Ninth man arrested over 'bomb plot' as Blair backs ID cards

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A ninth man was arrested in connection with a suspected al-Qa'ida bomb plot in the UK, and the father of the alleged ringleader was detained in Saudi Arabia yesterday.

A ninth man was arrested in connection with a suspected al-Qa'ida bomb plot in the UK, and the father of the alleged ringleader was detained in Saudi Arabia yesterday.

The developments came as Tony Blair indicated that identity cards were more likely to be introduced in Britain as a result of the Madrid bombings and the arrests of terrorist suspects in and around London.

On Tuesday, MI5 and the police made a series of arrests and seized a large amount of explosive material which they believe has foiled a plot by Islamic extremists for an attack in Britain. They have been given until tomorrow by the courts to question the eight men. The ninth man, aged 27, arrested yesterday in Crawley, West Sussex, was taken to a central London police station for questioning.Scotland Yard can apply for a further seven days to question the suspects, aged between 17 and 32.

The arrests in the UK came the day after the detention of Mohammad Momin Khawaja, 24, in the Canadian capital, Ottawa. Police in London and
Ottawa have refused to say whether the cases are linked, but detectives from the two forces are liaising over the Khawaja case, Scotland Yard said.

Mr Khawaja's 62-year-old father, Mahboob, was arrested yesterday in Saudi Arabia. The elder Mr Khawaja, an international affairs expert and lecturer, has published a number of books and papers critical of Western influence on Middle East politics.

Meanwhile, in his monthly press conference at Downing Street, the Prime Minister hinted that new anti-terrorism laws would be needed to counter a raised threat of attack.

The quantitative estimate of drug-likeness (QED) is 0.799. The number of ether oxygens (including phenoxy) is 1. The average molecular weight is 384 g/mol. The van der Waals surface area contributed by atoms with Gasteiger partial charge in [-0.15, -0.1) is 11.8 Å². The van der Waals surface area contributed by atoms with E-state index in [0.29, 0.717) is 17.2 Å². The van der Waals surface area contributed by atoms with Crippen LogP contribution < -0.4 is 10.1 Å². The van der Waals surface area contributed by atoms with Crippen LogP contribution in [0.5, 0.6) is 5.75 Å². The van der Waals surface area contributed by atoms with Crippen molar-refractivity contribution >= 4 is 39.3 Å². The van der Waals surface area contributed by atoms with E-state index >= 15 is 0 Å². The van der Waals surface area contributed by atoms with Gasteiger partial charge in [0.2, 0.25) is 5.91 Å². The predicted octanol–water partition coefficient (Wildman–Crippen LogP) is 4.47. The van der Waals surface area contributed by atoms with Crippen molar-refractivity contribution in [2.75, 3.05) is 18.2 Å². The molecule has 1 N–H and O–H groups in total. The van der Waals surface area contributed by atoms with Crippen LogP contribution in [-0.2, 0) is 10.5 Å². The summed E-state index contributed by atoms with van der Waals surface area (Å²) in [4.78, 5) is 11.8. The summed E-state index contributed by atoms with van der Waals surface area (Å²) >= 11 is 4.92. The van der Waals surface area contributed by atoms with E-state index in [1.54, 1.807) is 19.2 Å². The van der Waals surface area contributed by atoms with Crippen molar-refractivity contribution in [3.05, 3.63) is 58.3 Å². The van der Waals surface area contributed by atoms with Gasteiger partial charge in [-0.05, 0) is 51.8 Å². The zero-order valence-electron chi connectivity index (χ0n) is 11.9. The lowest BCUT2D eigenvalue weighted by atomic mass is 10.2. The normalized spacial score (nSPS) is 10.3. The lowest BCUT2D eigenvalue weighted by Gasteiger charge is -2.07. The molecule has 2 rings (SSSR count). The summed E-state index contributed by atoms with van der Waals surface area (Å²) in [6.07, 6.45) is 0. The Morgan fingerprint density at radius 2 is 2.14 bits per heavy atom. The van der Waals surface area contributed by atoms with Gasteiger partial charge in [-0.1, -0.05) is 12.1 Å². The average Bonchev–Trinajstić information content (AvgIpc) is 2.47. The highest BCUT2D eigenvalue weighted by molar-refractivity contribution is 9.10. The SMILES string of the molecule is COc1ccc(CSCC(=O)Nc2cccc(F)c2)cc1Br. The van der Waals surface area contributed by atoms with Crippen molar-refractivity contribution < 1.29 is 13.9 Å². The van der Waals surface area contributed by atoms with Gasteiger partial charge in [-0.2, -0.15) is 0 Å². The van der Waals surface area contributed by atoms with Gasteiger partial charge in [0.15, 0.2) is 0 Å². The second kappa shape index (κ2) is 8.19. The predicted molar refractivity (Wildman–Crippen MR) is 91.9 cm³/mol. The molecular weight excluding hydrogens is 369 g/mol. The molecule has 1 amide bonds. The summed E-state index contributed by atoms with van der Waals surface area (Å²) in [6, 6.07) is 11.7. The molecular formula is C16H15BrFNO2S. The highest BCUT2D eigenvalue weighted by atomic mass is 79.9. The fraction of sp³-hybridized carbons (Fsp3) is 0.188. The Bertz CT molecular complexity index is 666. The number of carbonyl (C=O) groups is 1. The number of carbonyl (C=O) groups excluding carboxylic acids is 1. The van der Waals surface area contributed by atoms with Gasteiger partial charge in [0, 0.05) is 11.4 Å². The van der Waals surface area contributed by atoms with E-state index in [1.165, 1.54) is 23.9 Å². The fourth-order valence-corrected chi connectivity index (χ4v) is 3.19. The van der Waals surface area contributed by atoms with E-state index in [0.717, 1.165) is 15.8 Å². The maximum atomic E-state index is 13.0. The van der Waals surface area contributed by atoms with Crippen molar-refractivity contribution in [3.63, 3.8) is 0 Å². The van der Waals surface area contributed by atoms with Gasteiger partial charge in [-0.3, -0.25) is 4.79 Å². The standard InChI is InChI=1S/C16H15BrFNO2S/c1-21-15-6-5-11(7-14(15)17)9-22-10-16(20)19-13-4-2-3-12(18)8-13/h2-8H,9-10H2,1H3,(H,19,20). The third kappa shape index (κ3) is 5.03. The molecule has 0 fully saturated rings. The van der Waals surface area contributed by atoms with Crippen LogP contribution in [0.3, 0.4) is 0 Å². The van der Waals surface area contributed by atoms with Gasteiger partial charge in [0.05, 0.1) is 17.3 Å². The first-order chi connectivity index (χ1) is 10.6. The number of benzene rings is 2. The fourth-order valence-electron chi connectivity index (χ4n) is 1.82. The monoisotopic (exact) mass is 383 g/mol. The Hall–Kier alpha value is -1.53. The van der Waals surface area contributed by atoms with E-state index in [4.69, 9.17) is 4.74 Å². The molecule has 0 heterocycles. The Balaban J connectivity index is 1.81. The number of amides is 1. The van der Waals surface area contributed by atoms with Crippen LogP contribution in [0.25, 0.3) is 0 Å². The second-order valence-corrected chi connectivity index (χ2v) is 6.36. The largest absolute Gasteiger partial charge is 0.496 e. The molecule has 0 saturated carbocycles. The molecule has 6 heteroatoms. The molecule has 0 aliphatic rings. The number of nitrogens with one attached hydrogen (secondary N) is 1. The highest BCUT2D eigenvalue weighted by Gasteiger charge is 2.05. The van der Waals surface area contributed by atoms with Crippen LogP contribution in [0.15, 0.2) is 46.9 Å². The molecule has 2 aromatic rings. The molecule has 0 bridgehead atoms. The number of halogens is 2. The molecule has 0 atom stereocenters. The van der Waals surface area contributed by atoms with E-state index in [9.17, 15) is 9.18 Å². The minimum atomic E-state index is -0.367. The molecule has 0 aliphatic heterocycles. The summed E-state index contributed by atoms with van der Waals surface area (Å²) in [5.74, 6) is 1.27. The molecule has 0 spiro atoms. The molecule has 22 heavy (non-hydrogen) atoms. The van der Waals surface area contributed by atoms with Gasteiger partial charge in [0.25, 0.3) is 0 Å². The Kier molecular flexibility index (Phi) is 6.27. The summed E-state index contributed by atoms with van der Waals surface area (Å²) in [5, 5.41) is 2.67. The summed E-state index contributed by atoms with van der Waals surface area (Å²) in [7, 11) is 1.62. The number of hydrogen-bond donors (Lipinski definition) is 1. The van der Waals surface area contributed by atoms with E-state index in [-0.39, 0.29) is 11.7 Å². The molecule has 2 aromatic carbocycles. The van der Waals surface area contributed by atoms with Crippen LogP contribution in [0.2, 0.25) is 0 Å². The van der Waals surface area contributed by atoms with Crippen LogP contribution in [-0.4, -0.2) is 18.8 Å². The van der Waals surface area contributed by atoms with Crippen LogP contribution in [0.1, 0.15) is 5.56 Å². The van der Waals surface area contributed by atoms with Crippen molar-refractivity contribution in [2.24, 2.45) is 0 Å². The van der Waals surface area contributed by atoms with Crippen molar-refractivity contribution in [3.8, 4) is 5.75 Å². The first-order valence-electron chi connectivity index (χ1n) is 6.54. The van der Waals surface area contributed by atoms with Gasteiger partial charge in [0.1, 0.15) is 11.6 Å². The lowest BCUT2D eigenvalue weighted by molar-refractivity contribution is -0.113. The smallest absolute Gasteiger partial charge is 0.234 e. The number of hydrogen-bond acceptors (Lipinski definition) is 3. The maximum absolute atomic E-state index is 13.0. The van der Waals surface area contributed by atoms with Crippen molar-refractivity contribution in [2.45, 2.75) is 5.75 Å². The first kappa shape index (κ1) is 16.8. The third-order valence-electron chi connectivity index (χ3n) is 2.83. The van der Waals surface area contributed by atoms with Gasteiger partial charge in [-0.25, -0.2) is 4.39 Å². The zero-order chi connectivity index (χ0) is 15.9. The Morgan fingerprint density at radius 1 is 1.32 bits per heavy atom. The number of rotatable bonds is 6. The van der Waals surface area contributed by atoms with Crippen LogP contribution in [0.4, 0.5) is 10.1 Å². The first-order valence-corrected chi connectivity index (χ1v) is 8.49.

He told reporters: "I think the whole issue of identity cards, which a few years ago were not on anyone's agenda, are very much on the political agenda here. Probably more quickly even than we anticipated. I think we will need to readjust our terrorism laws still further."

Practicalities were the only thing standing in the way of the introduction of the cards, Mr Blair said, although the issue has split the Cabinet and is strongly contested by civil liberty groups.

The Prime Minister claimed that the Government had won over those who opposed the controversial move for civil liberties reasons. "I think there is no longer a civil liberties objection to that in the vast majority of quarters. There is a series of logistical questions, of practical questions that need to be resolved. But, in my judgement, now logistics is the only time-delay in it. Otherwise I think it needs to move forward."

Barry Hugill, spokesman for Liberty, said: "It is colossal arrogance on Tony Blair's part to say there are no civil liberty objections to ID cards; there are. There are so many objections.

"The complex one is that the Government has singularly failed to show in what way an ID card will help combat crime, terrorism, or [illegal] immigration. There is no reason for us to believe that terrorists will not have ID cards, or manage to obtain forged ones."

David Blunkett, the Home Secretary, is known to favour compulsory ID cards but other cabinet colleagues have deep reservations. Last Sunday, Patricia Hewitt, the Secretary of State for Trade and Industry, said compulsory ID cards were "many, many years away".

The Government is preparing to publish a draft identity card Bill that will outline the introduction of voluntary ID cards. The Government expects that 80 per cent of the adult population would have an ID card by 2013 and that a card would become compulsory after a decision by the Cabinet and a vote in Parliament. But Mr Blair's comments suggest pressure is growing for faster action.

Mr Blair welcomed the Muslim Council of Britain's call for the Islamic community to help the fight against terrorism and their condemnation of fanatics. He told the press conference: "We have to challenge these people and take on their ideology, their rhetoric, their extremism, their fanaticism and we have to defeat it."